A secure social security card that can be verified easily is the most logical option for such a system. The Social Security Administration (SSA) operates the oldest and largest data base, and so has the greatest experience in managing massive amounts of data. Its field offices throughout the country give it the presence at the local level that is needed to administer such a system. The social security number is already used as a universal identifier at all levels of government and in the private sector, and employees already must provide employers with a social security number. The SSA currently is working with state motor vehicle administrations to verify social security numbers, a process that greatly enhances the integrity of state-issued driver's licenses and id cards. Most Americans would not be troubled by the upgrading and reissuance of the social security card, and in many cases, they may even find it reassuring.
Enhanced enforcement of U.S. immigration laws is not the only benefit of a secure social security card. Countless criminals evade authorities by using aliases. In many cases, they make up names and social security numbers and have supporting identification documents made. In other cases, they take names off tombstones and send in to local authorities for the deceased's birth certificate. There are also countless stories of Americans whose identities have been stolen and whose financial standings have been destroyed by criminals who usurped their social security numbers. For example:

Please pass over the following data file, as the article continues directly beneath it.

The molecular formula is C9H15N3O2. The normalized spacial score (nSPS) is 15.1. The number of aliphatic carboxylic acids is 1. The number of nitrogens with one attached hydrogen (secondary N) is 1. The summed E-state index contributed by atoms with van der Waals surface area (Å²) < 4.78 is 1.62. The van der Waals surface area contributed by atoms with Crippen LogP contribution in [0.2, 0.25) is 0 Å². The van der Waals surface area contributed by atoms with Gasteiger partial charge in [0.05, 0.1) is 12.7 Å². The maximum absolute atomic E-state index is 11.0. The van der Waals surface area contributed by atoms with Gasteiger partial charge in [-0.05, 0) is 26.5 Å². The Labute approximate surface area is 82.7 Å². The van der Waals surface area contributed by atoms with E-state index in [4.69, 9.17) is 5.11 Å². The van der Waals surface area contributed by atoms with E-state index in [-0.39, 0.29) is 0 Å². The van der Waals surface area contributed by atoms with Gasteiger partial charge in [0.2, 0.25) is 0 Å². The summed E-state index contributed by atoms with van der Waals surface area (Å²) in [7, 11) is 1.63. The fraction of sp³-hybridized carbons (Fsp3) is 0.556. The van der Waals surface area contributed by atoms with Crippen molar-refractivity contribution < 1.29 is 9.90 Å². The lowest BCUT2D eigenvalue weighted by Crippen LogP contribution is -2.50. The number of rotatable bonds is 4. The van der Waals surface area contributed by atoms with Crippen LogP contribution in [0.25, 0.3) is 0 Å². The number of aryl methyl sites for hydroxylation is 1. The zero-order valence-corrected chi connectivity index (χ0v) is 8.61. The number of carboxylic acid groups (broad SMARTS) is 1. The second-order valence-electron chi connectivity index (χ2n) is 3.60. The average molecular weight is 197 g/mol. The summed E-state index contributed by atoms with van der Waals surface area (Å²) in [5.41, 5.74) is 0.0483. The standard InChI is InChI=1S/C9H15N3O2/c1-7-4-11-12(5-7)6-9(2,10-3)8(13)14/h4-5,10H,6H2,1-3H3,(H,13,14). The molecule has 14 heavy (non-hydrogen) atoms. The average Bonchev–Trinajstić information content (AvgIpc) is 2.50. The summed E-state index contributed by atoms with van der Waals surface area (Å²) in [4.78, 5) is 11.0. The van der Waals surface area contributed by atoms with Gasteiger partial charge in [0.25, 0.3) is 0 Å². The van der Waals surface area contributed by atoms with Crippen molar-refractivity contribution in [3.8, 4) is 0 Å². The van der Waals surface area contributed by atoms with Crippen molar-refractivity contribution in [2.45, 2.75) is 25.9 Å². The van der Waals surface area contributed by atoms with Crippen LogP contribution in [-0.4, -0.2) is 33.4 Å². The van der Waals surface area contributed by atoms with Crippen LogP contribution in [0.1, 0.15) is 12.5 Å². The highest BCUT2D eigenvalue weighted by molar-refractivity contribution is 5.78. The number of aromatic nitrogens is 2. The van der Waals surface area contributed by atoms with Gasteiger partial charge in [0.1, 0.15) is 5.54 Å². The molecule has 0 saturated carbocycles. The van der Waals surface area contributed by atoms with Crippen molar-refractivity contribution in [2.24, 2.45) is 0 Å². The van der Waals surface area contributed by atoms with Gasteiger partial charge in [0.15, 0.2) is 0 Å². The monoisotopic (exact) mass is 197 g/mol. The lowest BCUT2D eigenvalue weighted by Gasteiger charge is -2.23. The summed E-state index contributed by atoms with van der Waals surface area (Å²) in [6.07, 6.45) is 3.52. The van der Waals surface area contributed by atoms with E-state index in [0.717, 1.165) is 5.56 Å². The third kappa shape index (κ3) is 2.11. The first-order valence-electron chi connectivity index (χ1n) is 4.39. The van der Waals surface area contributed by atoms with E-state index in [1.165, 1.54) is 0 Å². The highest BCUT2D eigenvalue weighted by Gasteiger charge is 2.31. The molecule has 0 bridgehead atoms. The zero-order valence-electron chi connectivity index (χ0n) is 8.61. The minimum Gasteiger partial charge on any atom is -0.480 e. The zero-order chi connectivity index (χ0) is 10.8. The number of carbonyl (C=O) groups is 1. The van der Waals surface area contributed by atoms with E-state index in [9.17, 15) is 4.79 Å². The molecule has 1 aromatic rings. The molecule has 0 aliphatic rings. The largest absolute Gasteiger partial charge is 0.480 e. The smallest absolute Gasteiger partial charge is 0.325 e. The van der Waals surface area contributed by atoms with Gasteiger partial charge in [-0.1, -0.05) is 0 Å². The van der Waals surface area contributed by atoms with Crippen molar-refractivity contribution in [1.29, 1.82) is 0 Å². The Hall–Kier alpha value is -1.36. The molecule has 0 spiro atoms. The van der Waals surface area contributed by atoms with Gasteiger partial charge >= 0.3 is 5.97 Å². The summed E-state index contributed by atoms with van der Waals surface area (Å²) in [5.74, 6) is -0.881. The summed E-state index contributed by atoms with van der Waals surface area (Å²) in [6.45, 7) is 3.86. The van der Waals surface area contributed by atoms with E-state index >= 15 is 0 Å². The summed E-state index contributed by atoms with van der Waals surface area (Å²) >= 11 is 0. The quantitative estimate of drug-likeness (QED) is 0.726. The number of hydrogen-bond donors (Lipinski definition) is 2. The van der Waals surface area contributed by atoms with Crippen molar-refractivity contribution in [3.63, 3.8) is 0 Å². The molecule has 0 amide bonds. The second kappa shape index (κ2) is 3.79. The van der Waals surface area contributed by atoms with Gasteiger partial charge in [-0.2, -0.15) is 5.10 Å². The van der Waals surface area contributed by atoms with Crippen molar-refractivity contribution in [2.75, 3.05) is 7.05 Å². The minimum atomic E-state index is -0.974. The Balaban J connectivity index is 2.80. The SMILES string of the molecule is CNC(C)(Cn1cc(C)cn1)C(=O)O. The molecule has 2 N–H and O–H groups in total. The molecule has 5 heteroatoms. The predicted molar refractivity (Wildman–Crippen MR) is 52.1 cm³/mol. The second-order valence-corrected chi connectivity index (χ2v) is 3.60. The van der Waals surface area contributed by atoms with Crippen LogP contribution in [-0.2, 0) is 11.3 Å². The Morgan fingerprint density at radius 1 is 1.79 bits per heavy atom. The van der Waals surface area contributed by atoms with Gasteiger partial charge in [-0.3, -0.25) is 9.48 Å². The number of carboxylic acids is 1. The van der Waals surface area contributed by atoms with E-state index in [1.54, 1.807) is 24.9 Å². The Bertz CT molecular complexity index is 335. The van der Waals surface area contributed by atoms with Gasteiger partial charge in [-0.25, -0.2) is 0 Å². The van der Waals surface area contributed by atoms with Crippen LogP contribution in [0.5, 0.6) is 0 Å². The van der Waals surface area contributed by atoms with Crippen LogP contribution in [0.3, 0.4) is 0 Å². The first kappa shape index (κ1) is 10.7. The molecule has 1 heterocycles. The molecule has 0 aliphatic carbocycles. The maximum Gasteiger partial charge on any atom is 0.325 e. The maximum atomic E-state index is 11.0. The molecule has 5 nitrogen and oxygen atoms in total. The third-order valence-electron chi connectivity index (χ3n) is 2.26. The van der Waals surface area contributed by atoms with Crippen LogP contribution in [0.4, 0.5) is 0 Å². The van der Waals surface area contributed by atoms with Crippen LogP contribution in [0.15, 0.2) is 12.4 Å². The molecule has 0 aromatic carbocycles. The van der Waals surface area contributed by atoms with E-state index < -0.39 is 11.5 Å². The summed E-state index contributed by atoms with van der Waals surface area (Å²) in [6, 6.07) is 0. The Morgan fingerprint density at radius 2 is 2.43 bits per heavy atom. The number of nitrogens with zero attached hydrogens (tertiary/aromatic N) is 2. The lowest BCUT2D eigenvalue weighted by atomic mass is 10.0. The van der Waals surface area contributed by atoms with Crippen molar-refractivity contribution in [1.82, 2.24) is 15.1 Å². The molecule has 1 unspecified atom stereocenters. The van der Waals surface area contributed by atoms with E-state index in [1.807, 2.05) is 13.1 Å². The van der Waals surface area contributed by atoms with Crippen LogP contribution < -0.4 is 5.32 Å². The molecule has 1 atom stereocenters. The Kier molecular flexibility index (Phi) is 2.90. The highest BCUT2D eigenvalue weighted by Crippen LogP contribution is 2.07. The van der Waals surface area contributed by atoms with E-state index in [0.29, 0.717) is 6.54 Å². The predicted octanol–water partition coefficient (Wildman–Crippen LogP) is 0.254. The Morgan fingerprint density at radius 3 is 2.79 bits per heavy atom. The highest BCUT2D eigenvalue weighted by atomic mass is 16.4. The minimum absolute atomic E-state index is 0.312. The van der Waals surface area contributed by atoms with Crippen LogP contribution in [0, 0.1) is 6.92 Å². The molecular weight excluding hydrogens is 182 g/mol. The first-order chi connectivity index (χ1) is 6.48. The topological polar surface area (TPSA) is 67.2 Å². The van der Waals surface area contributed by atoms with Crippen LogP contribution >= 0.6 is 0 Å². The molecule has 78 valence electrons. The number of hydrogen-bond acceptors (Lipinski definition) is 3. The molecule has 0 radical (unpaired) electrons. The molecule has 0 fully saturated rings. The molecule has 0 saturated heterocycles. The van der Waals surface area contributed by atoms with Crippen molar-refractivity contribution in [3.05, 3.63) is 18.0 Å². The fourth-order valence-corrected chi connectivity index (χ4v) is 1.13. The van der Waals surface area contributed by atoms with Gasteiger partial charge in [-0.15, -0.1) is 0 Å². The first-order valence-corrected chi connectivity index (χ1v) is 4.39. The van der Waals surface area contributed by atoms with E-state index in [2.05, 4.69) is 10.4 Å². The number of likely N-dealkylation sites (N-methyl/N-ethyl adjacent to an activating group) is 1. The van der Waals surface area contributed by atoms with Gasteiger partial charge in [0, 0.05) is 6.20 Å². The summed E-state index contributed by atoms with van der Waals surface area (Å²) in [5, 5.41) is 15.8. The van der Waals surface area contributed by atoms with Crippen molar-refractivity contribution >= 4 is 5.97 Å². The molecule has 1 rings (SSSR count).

A New York area physician learned that an imposter had opened bank and medicaid provider accounts in his name, billed the government for $250,000 for fictitious services, and forged the payment checks.
A Ph.D. speech therapist learned that an imposter had used her social security number to obtain certified copies of her university transcripts. The imposter then used her name and professional credentials to open a clinic, at which substandard therapy was provided.
A California mother found out that an imposter had stolen the identity of her daughter, who had died in an accident at the age of five, more than 50 years earlier.